Newsbriefs: August 16, 2022

Middlebury Institute of International Studies


Back to School with ATA Webinars!

Check out these upcoming ATA webinars for great continuing education opportunities. And remember, ATA members save 25% on webinar registration!

When the Invisible Becomes Visible: Inclusive Uses of Language in T&I
Presenters: Sylvia Falchuk, Graciela Alita Steinberg
Date: August 31
Time: 12:00 noon ET
Duration: 60 minutes
Level: All
CE Point(s): 1 ATA-approved

This webinar will be presented in Spanish.

What role do translators and interpreters play in supporting inclusion as part of the norm? From the overarching question of personal choice or professional responsibility to concepts, such as human rights and accessibility, to specific strategies for binary and non-binary language, this webinar will examine the “gender lens” as an approach to 21st-century communication.

Register now! ATA Member $45 | Non-Member $60

Workshop: Become a Voice Talent
Presenter: Rafa Lombardino
Date: September 1
Time: 11:30 a.m. ET
Duration: 3 hours
Level: All
CE Point(s): 3 ATA-approved

This workshop is limited to 30 attendees.

Increase your competitive advantage by adding voice recording services! This 3-hour workshop will cover effective speaking, breathing, pauses, tone of voice, and what equipment and tools are needed for a successful audio recording session. Attendees will also receive real-time feedback on reading exercises for different markets!

Register now! ATA Member $135 | Non-Member $180

Oncology for Medical Interpreters and Translators
Presenter: Yuliya Speroff
Date: September 6
Time: 8:00 p.m. ET
Duration: 2 hours
Level: All
CE Point(s): 2 ATA-approved

Communication in caring for cancer patients is often complicated. Diagnosis and treatment frequently involve multidisciplinary teams where linguists encounter highly specialized vocabulary and explanations of complex concepts and procedures. When working with limited-English-proficient patients, cultural differences in understanding cancer and expectations of care are likely to further complicate communication. Getting the language right has never been more important.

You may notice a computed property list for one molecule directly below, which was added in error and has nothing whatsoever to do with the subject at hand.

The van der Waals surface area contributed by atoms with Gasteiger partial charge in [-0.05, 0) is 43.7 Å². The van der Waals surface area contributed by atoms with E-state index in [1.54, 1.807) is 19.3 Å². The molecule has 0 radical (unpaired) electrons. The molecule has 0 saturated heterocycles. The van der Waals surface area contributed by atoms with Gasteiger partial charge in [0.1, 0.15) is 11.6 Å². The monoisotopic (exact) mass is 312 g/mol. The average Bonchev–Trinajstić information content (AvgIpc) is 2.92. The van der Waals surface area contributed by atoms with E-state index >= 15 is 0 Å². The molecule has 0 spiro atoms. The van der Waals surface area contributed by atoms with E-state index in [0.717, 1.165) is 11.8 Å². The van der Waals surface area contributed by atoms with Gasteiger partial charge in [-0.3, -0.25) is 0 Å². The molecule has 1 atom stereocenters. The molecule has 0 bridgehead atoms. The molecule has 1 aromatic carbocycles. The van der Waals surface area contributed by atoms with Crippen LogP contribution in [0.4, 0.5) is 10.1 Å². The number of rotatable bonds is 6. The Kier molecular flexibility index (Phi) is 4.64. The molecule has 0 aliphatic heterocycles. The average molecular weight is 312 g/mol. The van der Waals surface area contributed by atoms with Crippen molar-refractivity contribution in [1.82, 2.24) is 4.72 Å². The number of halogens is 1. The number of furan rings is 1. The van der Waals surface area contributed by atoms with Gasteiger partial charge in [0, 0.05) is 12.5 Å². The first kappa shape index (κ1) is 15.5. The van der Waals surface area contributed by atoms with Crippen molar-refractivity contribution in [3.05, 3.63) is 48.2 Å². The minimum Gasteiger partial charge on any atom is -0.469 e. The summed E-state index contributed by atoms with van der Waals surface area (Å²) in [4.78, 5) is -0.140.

Register now! ATA Member $90 | Non-Member $120

How to Get Paid: Ensuring That Your Freelance Clients Pay You for Your Work
Presenter: Corinne McKay
Date: September 8
Time: 12:00 noon ET
Duration: 90 minutes
Level: All
CE Point(s): 1 ATA-approved

Learn how to get paid on time and hassle free in your translation and interpreting business. You’re in business as a freelancer to make money, but it’s up to you to ensure that clients pay you for your work. In this nuts-and-bolts webinar, we’ll discuss how to verify that a client is credit-worthy before you accept a project, when to require a deposit or full payment in advance, when you need a full written contract, and how to set the stage for a smooth payment process.

Register now! ATA Member $70 | Non-Member $90

Masterword Wellness Connection


Industry News

Afghans Who Aided Canadian Military Need Immigration Ministry to Act Quickly

CBC (08/10/22) Hwang, Priscilla

A former Canadian military legal officer says a group of Afghan lawyers and other staff who helped his mission in Afghanistan have been “left in the dark,” and is urging Canada’s Immigration Ministry to act quickly to help them escape the Taliban.

It’s been one year since Canada began accepting refugees through its one-year special immigration program for Afghans who helped the Canadian government. The program was established a few weeks before Kabul fell to the Taliban in August 2021. Last month, the government closed the program to new applicants, less than halfway toward its goal of bringing 40,000 Afghans to Canada.